Biden touts ‘Buy American’ plan

With help from Doug Palmer, Ximena Bustillo, Mark Scott, Eric Wolff and Barbara Moens.

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Former Vice President Joe Biden hopes his “Buy American” plan will win him union votes in the Midwest, even if free trade advocates say it’s not good policy.

Leaders at the Organization for Economic Cooperation and Development are warning of a trade war over digital services taxes after a global deal for taxing Amazon, Google and others was pushed to next year.

And the White House this weekend said it would keep tariffs on imported solar panels higher than expected, setting the rate at 18 percent for 2021, rather than the scheduled 15 percent.

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BIDEN COURTS UNION VOTERS WITH BUY AMERICAN SCHEME: Biden has countered President Donald Trump’s nationalist approach to trade by offering his own plan to beef up the federal government’s “Buy American” mandate. That may help him at the polls in union-heavy states like Ohio and Michigan that Trump won in 2016, but is it good policy? Most free-trade advocates say no.

Reshoring risk: Bill Reinsch, a senior adviser at the Center for Strategic and International Studies, warned recently about the potential for an Buy American expansion to backfire if it turns into a mandate to reshore production to the United States.

“The cost [of reshoring production] will almost certainly be higher than the current cost,” Reinsch wrote. “In addition, bringing supply chains back home will make it more difficult to sell to the foreign markets we are leaving. With 95 percent of the world’s consumers offshore, the key to U.S. economic growth is more trade, not withdrawal.”

Analysts split: Still, during his first presidential debate earlier this month, Biden pointed to a report by Moody’s Analytics which concluded his economic plan would create 7 million more jobs than Trump’s over the next four years, assuming the Democrats gain control of the Senate and keep the House.

Some analysts, such as Gary Hufbauer at the Peterson Institute for International Economics, are skeptical that Buy American mandates create any new jobs. But Scott Paul, president of the Alliance for American Manufacturing, said he’s encouraged by Biden’s plan, especially after Trump’s own Buy American initiatives failed to deliver much.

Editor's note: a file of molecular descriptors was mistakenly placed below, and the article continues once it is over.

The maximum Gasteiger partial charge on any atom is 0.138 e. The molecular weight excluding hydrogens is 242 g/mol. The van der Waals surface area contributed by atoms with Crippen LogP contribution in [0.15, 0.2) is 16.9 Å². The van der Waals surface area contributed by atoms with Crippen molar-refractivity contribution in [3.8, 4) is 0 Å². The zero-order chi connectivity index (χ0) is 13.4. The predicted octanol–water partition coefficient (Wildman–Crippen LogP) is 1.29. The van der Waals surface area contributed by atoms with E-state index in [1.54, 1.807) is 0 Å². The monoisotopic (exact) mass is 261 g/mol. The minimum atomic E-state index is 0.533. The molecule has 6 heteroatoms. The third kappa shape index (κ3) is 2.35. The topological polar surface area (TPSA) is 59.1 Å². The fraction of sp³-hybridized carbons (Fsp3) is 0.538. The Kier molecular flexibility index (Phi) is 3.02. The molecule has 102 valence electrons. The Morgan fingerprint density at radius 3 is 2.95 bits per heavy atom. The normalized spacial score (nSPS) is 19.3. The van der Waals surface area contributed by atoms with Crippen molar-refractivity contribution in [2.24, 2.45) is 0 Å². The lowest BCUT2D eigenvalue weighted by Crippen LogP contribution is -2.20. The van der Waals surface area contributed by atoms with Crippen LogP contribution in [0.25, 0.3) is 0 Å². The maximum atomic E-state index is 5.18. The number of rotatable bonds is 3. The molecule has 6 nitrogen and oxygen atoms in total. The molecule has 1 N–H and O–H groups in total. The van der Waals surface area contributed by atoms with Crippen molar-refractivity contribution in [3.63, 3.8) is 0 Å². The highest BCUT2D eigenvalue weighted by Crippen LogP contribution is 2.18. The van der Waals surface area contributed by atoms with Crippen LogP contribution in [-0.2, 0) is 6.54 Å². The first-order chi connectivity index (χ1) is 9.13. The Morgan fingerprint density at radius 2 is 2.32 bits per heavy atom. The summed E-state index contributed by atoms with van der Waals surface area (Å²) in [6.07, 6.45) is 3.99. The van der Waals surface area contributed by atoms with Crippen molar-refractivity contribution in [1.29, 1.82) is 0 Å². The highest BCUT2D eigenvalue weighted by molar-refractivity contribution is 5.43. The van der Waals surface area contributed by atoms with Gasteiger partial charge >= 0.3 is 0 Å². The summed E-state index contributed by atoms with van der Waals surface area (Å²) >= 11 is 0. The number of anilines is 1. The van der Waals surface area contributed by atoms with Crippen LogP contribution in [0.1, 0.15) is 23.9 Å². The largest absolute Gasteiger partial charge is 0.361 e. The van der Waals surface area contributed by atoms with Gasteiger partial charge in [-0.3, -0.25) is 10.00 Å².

Trump’s orders merely encouraged federal agencies to consider additional purchases of U.S.-made goods and “did not at all require or expand any Buy America or Buy American provisions in a meaningful, major way,” Paul said. “There hasn’t been a really discernible change in policy. … It’s been all hat, no cattle.”

OECD WARNS OF DIGITAL TAX ‘WAR’ AS DEAL PUSHED BACK: A deal on how large tech companies like Amazon and Google should be taxed worldwide has been delayed until the middle of next year, POLITICO Europe reported Monday.

Delayed to 2021: Members of the Organization for Economic Cooperation and Development were expected to strike an agreement on the so-called Digital Services Tax by the end of 2020, but Pascal Saint-Amans, who heads the tax policy center at OECD, told reporters the new rules would now likely be decided by June 2021.

But that’s easier said than done. Major sticking points — notably the U.S. demand that the whole system be voluntary — still need to be hammered out. Brussels hopes it can team up with African nations to push Washington into accepting a deal.

Argue now, pay later: The Europe team understands that governments that have (or will soon have) digital tax legislation on the books are likely to postpone collecting money tech giants to give the OECD process more time to play out. That, in turn, is hoped to cool things down in the U.S. where retaliatory tariffs could still be in play.

In July, USTR announced a list of $1.3 billion worth of French goods that could be hit with 25 percent duties in retaliation for France’s approval of a digital services tax. It suspended the application of those duties to provide more time for the OECD talks. But in early June, USTR also launched new investigations aimed at the EU and nine individual countries that could lead to tariffs, and Deputy U.S. Trade Representative C.J. Mahoney said last week progress in the DST talks is the way to avoid those tariffs.

If cooler heads don’t prevail, OECD Secretary General Angel Gurria was blunt: “You could get a trade war,” if countries proceed with their own unilateral digital taxes, he told an online audience yesterday. “Trade war is always bad.”